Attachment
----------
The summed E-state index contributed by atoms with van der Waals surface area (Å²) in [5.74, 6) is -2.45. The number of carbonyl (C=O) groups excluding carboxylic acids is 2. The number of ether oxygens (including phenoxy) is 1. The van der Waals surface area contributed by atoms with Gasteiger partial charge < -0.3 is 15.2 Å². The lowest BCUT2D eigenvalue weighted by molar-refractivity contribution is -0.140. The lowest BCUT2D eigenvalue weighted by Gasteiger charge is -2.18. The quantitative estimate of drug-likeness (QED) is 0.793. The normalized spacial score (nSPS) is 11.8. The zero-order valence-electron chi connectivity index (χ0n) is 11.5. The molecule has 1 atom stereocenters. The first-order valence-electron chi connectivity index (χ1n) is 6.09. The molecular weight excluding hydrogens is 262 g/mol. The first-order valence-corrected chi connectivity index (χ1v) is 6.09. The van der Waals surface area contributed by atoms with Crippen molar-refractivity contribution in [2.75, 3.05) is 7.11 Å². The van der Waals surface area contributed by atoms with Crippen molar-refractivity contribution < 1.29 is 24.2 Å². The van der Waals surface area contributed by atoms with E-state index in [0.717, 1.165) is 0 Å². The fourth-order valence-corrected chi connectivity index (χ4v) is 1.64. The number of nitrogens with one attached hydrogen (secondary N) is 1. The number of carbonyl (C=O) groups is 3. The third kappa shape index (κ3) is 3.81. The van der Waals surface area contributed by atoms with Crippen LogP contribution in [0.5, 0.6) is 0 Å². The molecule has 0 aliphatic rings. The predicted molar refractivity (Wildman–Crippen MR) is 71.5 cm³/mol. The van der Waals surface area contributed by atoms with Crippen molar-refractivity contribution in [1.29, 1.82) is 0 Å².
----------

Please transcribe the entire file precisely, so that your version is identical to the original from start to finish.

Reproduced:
The summed E-state index contributed by atoms with van der Waals surface area (Å²) in [5.74, 6) is -2.45. The number of carbonyl (C=O) groups excluding carboxylic acids is 2. The number of ether oxygens (including phenoxy) is 1. The van der Waals surface area contributed by atoms with Gasteiger partial charge < -0.3 is 15.2 Å². The lowest BCUT2D eigenvalue weighted by molar-refractivity contribution is -0.140. The lowest BCUT2D eigenvalue weighted by Gasteiger charge is -2.18. The quantitative estimate of drug-likeness (QED) is 0.793. The normalized spacial score (nSPS) is 11.8. The zero-order valence-electron chi connectivity index (χ0n) is 11.5. The molecule has 1 atom stereocenters. The first-order valence-electron chi connectivity index (χ1n) is 6.09. The molecular weight excluding hydrogens is 262 g/mol. The first-order valence-corrected chi connectivity index (χ1v) is 6.09. The van der Waals surface area contributed by atoms with Crippen molar-refractivity contribution in [2.75, 3.05) is 7.11 Å². The van der Waals surface area contributed by atoms with Crippen molar-refractivity contribution < 1.29 is 24.2 Å². The van der Waals surface area contributed by atoms with E-state index in [0.717, 1.165) is 0 Å². The fourth-order valence-corrected chi connectivity index (χ4v) is 1.64. The number of nitrogens with one attached hydrogen (secondary N) is 1. The number of carbonyl (C=O) groups is 3. The third kappa shape index (κ3) is 3.81. The van der Waals surface area contributed by atoms with Crippen LogP contribution in [0.5, 0.6) is 0 Å². The molecule has 0 aliphatic rings. The predicted molar refractivity (Wildman–Crippen MR) is 71.5 cm³/mol. The van der Waals surface area contributed by atoms with Crippen molar-refractivity contribution in [1.29, 1.82) is 0 Å².